From a hobby to a competitive sport, the humble grid of black and white square attempts to “league up” to attract the new generation into solving cryptic crosswords.
The recently concluded second edition of the Indian Crossword League (IXL) saw nearly 400 enthusiasts slugging it out for top honours at the country’s only crossword league.
The games were initially played through 10 weekly rounds – with at least 51 people competing against one another and against time for points in each round. The best 21 proceeded to the next round, and eventually, six finalists were chosen. The finals, held recently in Bengaluru, saw Ramki Krishna from Chennai emerging as the champion.
Besides hosting the finals, Bengaluru also made a mark in the competition with crossword setter Kishore M. Rao and 22-year-old Mohsin Ahmed finishing in the third and the fourth positions.
Crossword enthusiasts see the competition “giving impetus” to the century-old word puzzle. “Crossword competitions are definitely good as solving them has been a hobby for many. More and more number of people is becoming aware of crosswords, and subsequently, more people want to participate in the competition…especially the younger generation,” according to Retd. Col. Deepal Gopinath, who won the maiden edition of the crossword competition.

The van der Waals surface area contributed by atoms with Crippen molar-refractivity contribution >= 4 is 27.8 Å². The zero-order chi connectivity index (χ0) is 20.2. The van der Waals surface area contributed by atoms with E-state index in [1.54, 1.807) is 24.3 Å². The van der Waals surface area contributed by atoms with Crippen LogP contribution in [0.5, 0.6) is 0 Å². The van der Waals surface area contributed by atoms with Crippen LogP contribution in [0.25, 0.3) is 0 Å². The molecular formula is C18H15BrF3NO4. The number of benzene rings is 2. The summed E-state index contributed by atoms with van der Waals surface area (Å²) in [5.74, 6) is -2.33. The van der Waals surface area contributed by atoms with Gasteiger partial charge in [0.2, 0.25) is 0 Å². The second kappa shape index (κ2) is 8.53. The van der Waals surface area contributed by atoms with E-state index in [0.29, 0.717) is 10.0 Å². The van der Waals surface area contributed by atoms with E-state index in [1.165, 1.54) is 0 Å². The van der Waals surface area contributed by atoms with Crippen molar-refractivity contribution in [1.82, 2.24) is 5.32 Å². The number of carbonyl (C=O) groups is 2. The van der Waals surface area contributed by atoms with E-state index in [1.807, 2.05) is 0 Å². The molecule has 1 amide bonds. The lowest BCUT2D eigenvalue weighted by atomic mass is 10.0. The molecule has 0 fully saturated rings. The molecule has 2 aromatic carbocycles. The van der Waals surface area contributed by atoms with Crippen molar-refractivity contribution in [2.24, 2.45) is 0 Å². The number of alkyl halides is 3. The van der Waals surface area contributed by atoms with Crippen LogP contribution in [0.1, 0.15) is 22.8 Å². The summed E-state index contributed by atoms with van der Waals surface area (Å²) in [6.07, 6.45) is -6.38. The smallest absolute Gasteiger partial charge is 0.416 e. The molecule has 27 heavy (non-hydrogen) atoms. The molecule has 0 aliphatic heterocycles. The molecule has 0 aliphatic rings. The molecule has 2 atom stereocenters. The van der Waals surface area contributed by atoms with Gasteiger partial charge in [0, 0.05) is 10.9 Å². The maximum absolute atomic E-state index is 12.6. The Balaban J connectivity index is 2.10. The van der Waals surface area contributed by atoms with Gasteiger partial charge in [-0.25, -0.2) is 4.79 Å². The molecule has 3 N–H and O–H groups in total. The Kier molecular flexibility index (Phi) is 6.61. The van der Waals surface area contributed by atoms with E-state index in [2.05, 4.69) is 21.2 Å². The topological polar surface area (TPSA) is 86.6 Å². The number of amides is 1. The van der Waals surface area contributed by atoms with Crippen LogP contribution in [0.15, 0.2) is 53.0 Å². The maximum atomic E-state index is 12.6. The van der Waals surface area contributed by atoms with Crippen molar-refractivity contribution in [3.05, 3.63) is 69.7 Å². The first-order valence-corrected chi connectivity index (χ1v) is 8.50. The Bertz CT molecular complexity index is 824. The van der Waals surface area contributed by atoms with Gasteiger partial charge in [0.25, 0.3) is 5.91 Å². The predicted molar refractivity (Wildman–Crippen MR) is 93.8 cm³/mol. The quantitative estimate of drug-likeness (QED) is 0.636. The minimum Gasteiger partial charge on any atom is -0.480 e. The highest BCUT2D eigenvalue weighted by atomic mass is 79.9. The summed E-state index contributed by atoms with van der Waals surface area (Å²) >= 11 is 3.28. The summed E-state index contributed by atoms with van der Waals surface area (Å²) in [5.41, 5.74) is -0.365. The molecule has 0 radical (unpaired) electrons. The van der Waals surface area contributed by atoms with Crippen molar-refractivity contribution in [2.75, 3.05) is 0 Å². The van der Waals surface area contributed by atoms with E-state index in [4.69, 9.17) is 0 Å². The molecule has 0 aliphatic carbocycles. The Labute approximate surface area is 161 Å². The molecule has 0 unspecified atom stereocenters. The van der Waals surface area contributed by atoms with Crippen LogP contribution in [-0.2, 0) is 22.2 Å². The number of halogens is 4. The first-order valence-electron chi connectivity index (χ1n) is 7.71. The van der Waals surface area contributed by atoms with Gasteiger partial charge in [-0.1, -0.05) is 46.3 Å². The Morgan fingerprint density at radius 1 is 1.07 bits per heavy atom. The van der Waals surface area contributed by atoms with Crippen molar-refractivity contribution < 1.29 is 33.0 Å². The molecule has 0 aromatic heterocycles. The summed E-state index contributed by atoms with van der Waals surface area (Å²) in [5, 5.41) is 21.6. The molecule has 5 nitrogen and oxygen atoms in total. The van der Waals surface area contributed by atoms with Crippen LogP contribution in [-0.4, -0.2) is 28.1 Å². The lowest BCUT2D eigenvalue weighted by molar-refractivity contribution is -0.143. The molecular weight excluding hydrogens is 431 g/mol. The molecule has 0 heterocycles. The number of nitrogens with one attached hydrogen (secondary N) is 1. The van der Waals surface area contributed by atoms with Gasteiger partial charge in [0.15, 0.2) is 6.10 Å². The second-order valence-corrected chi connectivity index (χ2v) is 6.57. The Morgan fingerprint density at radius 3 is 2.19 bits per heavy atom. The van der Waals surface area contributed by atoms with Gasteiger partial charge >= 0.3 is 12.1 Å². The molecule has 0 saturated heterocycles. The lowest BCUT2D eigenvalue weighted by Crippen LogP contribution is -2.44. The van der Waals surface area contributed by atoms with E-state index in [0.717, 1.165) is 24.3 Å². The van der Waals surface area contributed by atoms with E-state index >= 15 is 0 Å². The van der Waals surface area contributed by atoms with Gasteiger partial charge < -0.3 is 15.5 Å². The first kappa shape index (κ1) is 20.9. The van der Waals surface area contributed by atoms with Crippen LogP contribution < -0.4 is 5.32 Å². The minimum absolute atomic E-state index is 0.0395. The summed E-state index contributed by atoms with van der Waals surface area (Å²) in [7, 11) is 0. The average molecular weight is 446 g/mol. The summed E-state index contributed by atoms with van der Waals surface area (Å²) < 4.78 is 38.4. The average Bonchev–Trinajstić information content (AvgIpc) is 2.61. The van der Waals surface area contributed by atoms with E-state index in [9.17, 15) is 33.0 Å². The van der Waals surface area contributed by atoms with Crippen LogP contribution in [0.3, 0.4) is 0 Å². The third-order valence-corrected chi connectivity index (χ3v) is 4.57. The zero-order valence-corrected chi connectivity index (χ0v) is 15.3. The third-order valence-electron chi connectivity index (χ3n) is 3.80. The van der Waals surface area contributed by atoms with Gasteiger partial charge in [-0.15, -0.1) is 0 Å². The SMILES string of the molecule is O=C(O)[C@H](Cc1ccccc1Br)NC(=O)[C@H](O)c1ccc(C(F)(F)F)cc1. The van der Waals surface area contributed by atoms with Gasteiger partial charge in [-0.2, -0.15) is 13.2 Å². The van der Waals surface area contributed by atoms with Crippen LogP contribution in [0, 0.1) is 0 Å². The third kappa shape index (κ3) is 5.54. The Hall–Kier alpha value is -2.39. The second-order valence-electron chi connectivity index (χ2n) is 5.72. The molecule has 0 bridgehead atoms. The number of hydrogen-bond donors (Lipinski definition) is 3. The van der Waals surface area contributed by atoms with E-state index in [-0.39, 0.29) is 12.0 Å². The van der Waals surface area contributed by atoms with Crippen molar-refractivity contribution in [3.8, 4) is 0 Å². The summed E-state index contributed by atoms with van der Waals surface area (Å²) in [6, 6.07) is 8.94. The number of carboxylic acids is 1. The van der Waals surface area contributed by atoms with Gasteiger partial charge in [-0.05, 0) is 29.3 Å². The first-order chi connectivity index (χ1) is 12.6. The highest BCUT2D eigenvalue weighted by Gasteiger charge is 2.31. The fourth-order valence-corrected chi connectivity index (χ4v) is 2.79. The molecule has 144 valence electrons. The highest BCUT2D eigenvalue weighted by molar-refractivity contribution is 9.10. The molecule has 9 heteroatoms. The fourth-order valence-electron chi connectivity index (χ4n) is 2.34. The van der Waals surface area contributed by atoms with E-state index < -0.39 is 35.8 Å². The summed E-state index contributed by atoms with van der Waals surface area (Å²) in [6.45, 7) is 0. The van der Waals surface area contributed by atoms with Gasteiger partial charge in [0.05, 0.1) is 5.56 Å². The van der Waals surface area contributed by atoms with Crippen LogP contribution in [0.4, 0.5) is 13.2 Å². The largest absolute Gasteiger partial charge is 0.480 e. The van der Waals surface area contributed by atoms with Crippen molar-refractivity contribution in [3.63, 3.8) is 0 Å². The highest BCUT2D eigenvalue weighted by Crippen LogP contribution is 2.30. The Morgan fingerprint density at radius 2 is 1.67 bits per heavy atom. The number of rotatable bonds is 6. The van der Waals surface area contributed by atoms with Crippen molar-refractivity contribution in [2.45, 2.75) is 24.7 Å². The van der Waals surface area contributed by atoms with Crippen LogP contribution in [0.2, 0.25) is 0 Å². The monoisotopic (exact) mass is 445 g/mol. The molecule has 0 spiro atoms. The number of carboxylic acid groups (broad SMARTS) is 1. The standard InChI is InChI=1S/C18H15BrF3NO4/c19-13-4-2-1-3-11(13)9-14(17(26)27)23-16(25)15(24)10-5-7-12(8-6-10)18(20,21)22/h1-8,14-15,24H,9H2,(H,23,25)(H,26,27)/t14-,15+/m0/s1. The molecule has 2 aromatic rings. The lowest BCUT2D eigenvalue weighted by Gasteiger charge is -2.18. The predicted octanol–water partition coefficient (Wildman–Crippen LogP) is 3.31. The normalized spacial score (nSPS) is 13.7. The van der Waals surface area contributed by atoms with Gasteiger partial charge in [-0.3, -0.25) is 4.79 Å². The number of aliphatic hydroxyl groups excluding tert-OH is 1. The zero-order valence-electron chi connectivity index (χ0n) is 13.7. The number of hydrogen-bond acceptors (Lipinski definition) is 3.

Outside the United Kingdom and the United States of America, very few countries host competitions such as this, he added.
Shuchismita Upadhyay, who made it to the top 20, said the competition adds the pressure of time and accuracy to the skills of lateral thinking and vocabulary.
While last year she finished in the sixth position, this year, a “hasty error” saw her being left out of the final round.
“You had 60-year-old veterans competing against people who had just passed out of PUC,” she said.
Similarly, 53-year-old Kishore M. Rao said the “organisation” of the informal crossword solving community would lead to more people getting into the sport.
Though prior commitments saw him miss out the competition this time around, Mangaluru-based Richard Lasrado believes leagues will provide a platform for enthusiasts to meet.